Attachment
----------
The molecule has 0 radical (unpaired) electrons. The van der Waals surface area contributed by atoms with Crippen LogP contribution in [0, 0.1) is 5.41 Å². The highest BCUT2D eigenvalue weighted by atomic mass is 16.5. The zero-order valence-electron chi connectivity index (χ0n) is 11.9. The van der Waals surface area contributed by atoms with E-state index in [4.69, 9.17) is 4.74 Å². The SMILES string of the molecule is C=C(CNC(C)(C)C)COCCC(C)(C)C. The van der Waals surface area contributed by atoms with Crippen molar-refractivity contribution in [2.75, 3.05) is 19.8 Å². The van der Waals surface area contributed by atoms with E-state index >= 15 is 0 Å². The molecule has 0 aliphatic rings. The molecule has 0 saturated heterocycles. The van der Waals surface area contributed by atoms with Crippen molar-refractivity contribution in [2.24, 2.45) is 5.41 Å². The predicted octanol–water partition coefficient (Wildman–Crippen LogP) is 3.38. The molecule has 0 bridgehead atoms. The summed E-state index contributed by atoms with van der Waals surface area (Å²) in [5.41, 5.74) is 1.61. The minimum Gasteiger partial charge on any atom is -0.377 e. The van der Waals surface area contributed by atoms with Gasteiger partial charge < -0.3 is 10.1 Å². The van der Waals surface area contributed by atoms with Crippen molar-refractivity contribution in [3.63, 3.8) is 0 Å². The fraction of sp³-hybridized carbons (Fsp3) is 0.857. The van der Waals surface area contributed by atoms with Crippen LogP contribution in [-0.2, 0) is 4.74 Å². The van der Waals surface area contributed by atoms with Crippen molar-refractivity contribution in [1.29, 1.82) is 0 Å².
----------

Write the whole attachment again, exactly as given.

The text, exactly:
The molecule has 0 radical (unpaired) electrons. The van der Waals surface area contributed by atoms with Crippen LogP contribution in [0, 0.1) is 5.41 Å². The highest BCUT2D eigenvalue weighted by atomic mass is 16.5. The zero-order valence-electron chi connectivity index (χ0n) is 11.9. The van der Waals surface area contributed by atoms with E-state index in [4.69, 9.17) is 4.74 Å². The SMILES string of the molecule is C=C(CNC(C)(C)C)COCCC(C)(C)C. The van der Waals surface area contributed by atoms with Crippen molar-refractivity contribution in [2.75, 3.05) is 19.8 Å². The van der Waals surface area contributed by atoms with E-state index >= 15 is 0 Å². The molecule has 0 aliphatic rings. The molecule has 0 saturated heterocycles. The van der Waals surface area contributed by atoms with Crippen molar-refractivity contribution in [2.24, 2.45) is 5.41 Å². The predicted octanol–water partition coefficient (Wildman–Crippen LogP) is 3.38. The molecule has 0 bridgehead atoms. The summed E-state index contributed by atoms with van der Waals surface area (Å²) in [5.41, 5.74) is 1.61. The minimum Gasteiger partial charge on any atom is -0.377 e. The van der Waals surface area contributed by atoms with Gasteiger partial charge < -0.3 is 10.1 Å². The van der Waals surface area contributed by atoms with Crippen molar-refractivity contribution in [3.63, 3.8) is 0 Å². The fraction of sp³-hybridized carbons (Fsp3) is 0.857. The van der Waals surface area contributed by atoms with Crippen LogP contribution in [-0.2, 0) is 4.74 Å². The van der Waals surface area contributed by atoms with Crippen molar-refractivity contribution in [1.29, 1.82) is 0 Å².